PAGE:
By contrast, the alternative portrayal with “break” in the Masoretic texts in 2.9a casts the son of God as a destroying conqueror, who obtains victory over his foes. Such an image could have been appealing against the backdrop of Maccabean history, where the Maccabees were leaders and warriors whose strength and strategy gave them ability to struggle for the liberation of Israel through conquering the foreign occupiers. Any image of a son of God, any image of a king from this stream would be a revolutionary and ruler who could violently conquer the nations as foes and take the world by force. Then, 2.10-11 would be cast as the servile submission of the kings of the world to God by the conquering power of the son of God.
Two different images, both of which would have been available to 1st century Jews, as the differences in the Masoretic Hebrew and the Septuagint were present then. If Psalm 2.7ff is in the background of the mention of the sons of God in Matthew 5.9, then Jesus is presenting a conscious choice to cast God’s agents in the world to be a peacemaker who can be like a shepherds but then put tangle with serious threats, rather than like marauding conquerors. Is it any coincidence that Jesus uses the image of shepherds and sheep throughout his teaching, such as calling Himself the good shepherd who gives his live to protect the sheep and discussing wolves in sheep clothing who destroy? My hypothesis is that Jesus understanding of His own vocation as the Son of God as a protective shepherd stems from the “shepherd” reading in Psalm 2.7, consciously distinguishing Himself from a conquering warrior.
However, of course, the Beatitudes is not about describing a singular figure, but about a group of people. There are multiple peacemakers who are called sons of God. If the speculation that Psalm 2.7 is in the background for Matthew 5.9 and is also the source for Jesus’ own understanding of His purpose and role is correct, then this strongly suggests that title son of God is not taken in the Gospels, strictly speaking, to be an identifier of the divinity of Jesus, but rather of those who resemble God’s character and purposes and act as His peace-making agents in the world. In favor of this, we can see in Matthew 5.48 the call to be complete as the Heavenly Father is complete.
Put simply, the sons/children of God are people who act as God’s agents in the world *because* they are peacemakers. There are other agents of God who accomplish his purposes. For instance, King Cyrus of Persia was someone who would carry out God’s purposes, described as a shepherd and anointed to fight the nations (Isaiah 44.28-45.1). However, he was called by his name (45.3-4), but not called a son of God. King Cyrus would be instrumental in rebuilding Jerusalem and the temple by conquering the nations, but ultimately, he serves this role through his military strength. The sons of God are people who are God’s agents in the world precisely because they themselves reflect God’s love and peace-making character in the world.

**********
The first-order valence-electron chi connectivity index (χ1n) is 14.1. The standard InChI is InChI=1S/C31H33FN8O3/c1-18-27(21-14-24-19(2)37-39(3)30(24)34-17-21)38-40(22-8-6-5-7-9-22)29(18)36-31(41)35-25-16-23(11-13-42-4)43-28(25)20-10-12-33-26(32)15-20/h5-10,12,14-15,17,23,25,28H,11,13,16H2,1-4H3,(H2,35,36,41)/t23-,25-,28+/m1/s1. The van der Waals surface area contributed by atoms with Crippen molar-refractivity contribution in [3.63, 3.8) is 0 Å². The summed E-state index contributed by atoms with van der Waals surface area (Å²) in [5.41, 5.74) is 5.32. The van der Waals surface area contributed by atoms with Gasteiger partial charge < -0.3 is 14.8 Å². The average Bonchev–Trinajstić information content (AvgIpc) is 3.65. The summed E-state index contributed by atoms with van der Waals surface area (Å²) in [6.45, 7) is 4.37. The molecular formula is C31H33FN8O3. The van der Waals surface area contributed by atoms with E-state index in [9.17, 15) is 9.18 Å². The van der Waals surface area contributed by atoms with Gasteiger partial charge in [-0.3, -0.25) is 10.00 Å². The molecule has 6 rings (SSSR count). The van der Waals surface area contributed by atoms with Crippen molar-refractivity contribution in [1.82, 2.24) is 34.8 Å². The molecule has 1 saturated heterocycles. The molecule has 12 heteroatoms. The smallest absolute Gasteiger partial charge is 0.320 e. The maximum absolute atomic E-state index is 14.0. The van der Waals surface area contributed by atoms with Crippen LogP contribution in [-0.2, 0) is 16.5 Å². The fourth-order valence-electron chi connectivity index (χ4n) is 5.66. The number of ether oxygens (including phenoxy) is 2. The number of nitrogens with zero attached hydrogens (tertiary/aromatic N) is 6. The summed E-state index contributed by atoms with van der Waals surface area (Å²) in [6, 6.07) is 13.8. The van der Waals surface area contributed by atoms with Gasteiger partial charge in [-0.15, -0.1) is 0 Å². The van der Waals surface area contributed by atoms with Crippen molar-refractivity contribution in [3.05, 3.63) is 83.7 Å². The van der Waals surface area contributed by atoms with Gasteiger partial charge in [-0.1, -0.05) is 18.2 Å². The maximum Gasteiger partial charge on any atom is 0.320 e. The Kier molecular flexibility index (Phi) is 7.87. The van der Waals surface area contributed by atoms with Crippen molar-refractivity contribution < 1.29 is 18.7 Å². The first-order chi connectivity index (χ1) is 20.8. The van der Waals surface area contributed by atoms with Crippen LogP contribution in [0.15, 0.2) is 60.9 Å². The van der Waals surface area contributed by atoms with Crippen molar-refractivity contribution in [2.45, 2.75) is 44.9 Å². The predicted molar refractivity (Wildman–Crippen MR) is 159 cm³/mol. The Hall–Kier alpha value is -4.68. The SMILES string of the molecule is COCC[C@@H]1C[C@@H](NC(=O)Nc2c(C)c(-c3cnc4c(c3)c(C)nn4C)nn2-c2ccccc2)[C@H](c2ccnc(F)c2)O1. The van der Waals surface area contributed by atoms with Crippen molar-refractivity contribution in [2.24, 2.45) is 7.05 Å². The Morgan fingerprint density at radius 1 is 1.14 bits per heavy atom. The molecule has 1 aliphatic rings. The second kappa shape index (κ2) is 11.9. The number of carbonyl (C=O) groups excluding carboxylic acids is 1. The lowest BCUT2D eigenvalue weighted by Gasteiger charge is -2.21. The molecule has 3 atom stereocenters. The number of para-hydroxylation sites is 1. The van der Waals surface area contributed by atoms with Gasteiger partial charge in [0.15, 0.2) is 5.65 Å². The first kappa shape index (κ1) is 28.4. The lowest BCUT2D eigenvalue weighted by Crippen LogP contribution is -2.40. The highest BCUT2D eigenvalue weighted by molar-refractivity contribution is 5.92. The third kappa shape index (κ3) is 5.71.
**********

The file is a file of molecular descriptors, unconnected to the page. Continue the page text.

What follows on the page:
Naturally, there is still an important distinction between Jesus as THE Son of God and His followers as sons of God, as the Gospel of John explicitly identifies Jesus not simply as the Son of God but as the only-begotten (μονογενής) in John 1.14, 1.18, 3.16, and 3.18. However, this differences serves to highlight the high-fidelity, fully exact representation and understanding of the Father that is found in Jesus as the μονογενής, whereas the children of God more broadly do not have the fullest degree of fidelity and understanding. This is why that even as Jesus is preparing to leave the disciples after a long time instructing them, He says He will send them a Helper in the Holy Spirit in John 14-16: the disciples will need to continuously remember and live according to what they saw and knew in Jesus through the Spirit who Jesus gives so that their love for one another can come to reflect Jesus’s love for them, which is the full representation of God’s love.
In summary, then, I put forward that Jesus’ own understanding of His own vocation and also the vocation of His disciples and followers would be in part determined by the reading of Psalm 2 that is reflected in the Septuagint. As a consequence, rather than seeing Psalm 2 as a simply Messianic psalm that describes the anointed of a singular king, Jesus takes it as paradigmatic of God’s people who are to be agents of God’s kingdom through acting like gentle peacemakers.